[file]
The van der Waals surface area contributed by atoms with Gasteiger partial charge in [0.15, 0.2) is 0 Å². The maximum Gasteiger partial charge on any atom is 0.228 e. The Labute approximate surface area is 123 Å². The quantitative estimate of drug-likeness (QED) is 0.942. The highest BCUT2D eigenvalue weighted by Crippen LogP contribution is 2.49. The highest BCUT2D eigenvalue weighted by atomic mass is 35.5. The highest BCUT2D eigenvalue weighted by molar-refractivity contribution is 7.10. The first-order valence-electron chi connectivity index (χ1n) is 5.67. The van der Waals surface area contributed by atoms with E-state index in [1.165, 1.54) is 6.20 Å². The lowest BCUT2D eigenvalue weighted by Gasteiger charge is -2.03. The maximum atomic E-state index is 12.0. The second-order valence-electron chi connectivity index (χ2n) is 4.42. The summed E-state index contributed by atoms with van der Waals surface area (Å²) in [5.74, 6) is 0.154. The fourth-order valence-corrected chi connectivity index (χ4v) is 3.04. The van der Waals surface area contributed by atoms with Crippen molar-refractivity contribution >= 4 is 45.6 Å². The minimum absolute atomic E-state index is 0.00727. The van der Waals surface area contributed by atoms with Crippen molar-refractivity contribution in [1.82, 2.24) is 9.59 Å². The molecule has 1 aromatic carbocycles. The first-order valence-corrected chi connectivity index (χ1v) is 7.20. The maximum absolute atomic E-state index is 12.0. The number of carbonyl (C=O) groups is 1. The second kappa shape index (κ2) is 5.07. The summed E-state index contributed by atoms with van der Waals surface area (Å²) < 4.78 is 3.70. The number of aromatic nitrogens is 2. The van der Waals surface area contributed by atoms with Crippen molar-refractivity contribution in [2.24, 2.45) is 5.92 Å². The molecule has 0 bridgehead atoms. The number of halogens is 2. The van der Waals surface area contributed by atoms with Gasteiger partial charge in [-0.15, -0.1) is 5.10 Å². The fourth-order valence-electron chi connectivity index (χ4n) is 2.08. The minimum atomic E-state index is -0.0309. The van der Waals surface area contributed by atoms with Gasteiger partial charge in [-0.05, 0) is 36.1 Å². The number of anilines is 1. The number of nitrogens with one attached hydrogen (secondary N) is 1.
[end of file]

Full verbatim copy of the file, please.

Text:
The van der Waals surface area contributed by atoms with Gasteiger partial charge in [0.15, 0.2) is 0 Å². The maximum Gasteiger partial charge on any atom is 0.228 e. The Labute approximate surface area is 123 Å². The quantitative estimate of drug-likeness (QED) is 0.942. The highest BCUT2D eigenvalue weighted by Crippen LogP contribution is 2.49. The highest BCUT2D eigenvalue weighted by atomic mass is 35.5. The highest BCUT2D eigenvalue weighted by molar-refractivity contribution is 7.10. The first-order valence-electron chi connectivity index (χ1n) is 5.67. The van der Waals surface area contributed by atoms with E-state index in [1.165, 1.54) is 6.20 Å². The lowest BCUT2D eigenvalue weighted by Gasteiger charge is -2.03. The maximum atomic E-state index is 12.0. The second-order valence-electron chi connectivity index (χ2n) is 4.42. The summed E-state index contributed by atoms with van der Waals surface area (Å²) in [5.74, 6) is 0.154. The fourth-order valence-corrected chi connectivity index (χ4v) is 3.04. The van der Waals surface area contributed by atoms with Crippen molar-refractivity contribution >= 4 is 45.6 Å². The minimum absolute atomic E-state index is 0.00727. The van der Waals surface area contributed by atoms with Crippen molar-refractivity contribution in [1.82, 2.24) is 9.59 Å². The molecule has 1 aromatic carbocycles. The first-order valence-corrected chi connectivity index (χ1v) is 7.20. The maximum absolute atomic E-state index is 12.0. The number of carbonyl (C=O) groups is 1. The second kappa shape index (κ2) is 5.07. The summed E-state index contributed by atoms with van der Waals surface area (Å²) < 4.78 is 3.70. The number of aromatic nitrogens is 2. The van der Waals surface area contributed by atoms with Crippen molar-refractivity contribution in [2.24, 2.45) is 5.92 Å². The molecule has 0 bridgehead atoms. The number of halogens is 2. The van der Waals surface area contributed by atoms with Gasteiger partial charge in [-0.15, -0.1) is 5.10 Å². The fourth-order valence-electron chi connectivity index (χ4n) is 2.08. The minimum atomic E-state index is -0.0309. The van der Waals surface area contributed by atoms with Gasteiger partial charge in [-0.05, 0) is 36.1 Å². The number of anilines is 1. The number of nitrogens with one attached hydrogen (secondary N) is 1.